Wednesday, September 13, 2017

10th Anniversary of the UNDRIP

Statement by the Chair of the UNPFII on the 10th Anniversary of the UNDRIP

September 13, 2017

United Nations Headquarters, New York –

Today marks the tenth anniversary of the adoption of the United Nations Declaration on the Rights of Indigenous Peoples by the UN General Assembly in 2007.

No words can describe the feeling of joy, ten years ago, when the Declaration after thirty long years of struggle in its drafting was finally adopted. With the Declaration, Indigenous Peoples now got an international standard that specifically articulated their individual and collective rights as well as their rights to identity, language, health, education and other issues. Over the following years, the Declaration on the Rights of Indigenous Peoples began to have international and national impact across the world. Some countries now recognise indigenous peoples in their constitutions; others have legislation and policies in place to address historical injustices and promote the rights, identity and worldviews of indigenous peoples. National and regional courts are invoking the Declaration to protect indigenous peoples’ rights. These are good news that we need to learn from and bring forward.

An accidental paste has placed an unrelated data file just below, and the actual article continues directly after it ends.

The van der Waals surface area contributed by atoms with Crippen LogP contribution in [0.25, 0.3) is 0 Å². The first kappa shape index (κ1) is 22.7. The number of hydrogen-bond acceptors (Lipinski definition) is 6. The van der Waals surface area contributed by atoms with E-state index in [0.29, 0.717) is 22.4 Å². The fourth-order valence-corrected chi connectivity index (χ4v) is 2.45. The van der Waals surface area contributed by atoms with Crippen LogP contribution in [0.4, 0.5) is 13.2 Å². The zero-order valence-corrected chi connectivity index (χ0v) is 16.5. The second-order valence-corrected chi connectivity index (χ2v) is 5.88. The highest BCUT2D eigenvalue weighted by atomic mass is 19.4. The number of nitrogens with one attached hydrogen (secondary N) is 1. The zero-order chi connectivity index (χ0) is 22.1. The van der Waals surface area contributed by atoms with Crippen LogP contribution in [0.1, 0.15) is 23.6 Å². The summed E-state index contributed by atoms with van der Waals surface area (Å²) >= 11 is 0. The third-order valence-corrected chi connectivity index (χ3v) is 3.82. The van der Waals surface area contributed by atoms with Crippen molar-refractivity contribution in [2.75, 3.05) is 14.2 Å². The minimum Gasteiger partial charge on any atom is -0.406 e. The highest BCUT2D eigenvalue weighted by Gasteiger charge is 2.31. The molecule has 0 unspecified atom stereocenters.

Continued here.

Wednesday, April 26, 2017

16th Session of the Permanent Forum on Indigenous Issues - 24 April - 5 May, 2017

The 16th Session of the UNPFII has opened in the United Nations in New York. The theme of the session is the
"Tenth Anniversary of the United Nations Declaration on the Rights of Indigenous Peoples: measures taken to
implement the Declaration.

Additional information is on the UNPFII web page and at Cultural Survival.

Sunday, January 29, 2017

Dirtsong speaks about Aboriginal Australia with individual and collective truths

Vancouver Sun:

More from Stuart Derdeyn
Published on: January 28, 2017 | Last Updated: January 28, 2017 7:12 AM PST


(part of PuSh Festival)

Feb. 4, 8 p.m. | Queen Elizabeth Theatre

Tickets and info: $25-$45, at

In September 2016, DNA testing results reported from a University of Copenhagen study lead by evolutionary geneticist Eske Willerslev proved Aboriginal Australians are the oldest continuous civilization on Earth.

Tests of modern populations in Australia and Papua New Guinea revealed an unbroken civilization over 50,000 years old. These findings corroborated oral histories recounting ancestors leaving Africa and migrating some 75,000 years ago, around 25,000 years earlier than those who would settle in Europe, Asia and the Americas.

Sometimes it pays to ask. You might learn something.

“The truth is that in everyday life in modern Australia, you don’t hear much of anything about Aboriginals, or indigenous culture, in mainstream news media,” said Fred Leone of Black Arm Band, which is presenting the show.

“You mainly hear the negatives in terms of culture. So we came together to play a part in the need for there to be a dialogue moving forward about our cultures.”